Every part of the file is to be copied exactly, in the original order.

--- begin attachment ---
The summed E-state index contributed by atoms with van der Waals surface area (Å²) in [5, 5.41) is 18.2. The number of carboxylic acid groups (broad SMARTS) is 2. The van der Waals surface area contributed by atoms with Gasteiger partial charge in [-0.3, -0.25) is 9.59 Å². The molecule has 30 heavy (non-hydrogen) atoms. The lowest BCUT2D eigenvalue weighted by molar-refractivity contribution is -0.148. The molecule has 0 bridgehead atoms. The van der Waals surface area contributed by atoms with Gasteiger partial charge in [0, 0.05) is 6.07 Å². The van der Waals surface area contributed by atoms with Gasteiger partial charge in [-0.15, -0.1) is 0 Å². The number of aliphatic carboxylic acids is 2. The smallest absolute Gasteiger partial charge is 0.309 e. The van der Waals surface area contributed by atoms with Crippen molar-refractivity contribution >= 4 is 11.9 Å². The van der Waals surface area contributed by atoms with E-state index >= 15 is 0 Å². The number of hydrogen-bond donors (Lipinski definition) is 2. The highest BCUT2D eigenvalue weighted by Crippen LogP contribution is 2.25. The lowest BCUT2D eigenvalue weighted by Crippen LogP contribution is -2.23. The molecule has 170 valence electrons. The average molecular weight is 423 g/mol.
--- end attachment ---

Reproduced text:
The summed E-state index contributed by atoms with van der Waals surface area (Å²) in [5, 5.41) is 18.2. The number of carboxylic acid groups (broad SMARTS) is 2. The van der Waals surface area contributed by atoms with Gasteiger partial charge in [-0.3, -0.25) is 9.59 Å². The molecule has 30 heavy (non-hydrogen) atoms. The lowest BCUT2D eigenvalue weighted by molar-refractivity contribution is -0.148. The molecule has 0 bridgehead atoms. The van der Waals surface area contributed by atoms with Gasteiger partial charge in [0, 0.05) is 6.07 Å². The van der Waals surface area contributed by atoms with Gasteiger partial charge in [-0.15, -0.1) is 0 Å². The number of aliphatic carboxylic acids is 2. The smallest absolute Gasteiger partial charge is 0.309 e. The van der Waals surface area contributed by atoms with Crippen molar-refractivity contribution >= 4 is 11.9 Å². The van der Waals surface area contributed by atoms with E-state index >= 15 is 0 Å². The number of hydrogen-bond donors (Lipinski definition) is 2. The highest BCUT2D eigenvalue weighted by Crippen LogP contribution is 2.25. The lowest BCUT2D eigenvalue weighted by Crippen LogP contribution is -2.23. The molecule has 170 valence electrons. The average molecular weight is 423 g/mol.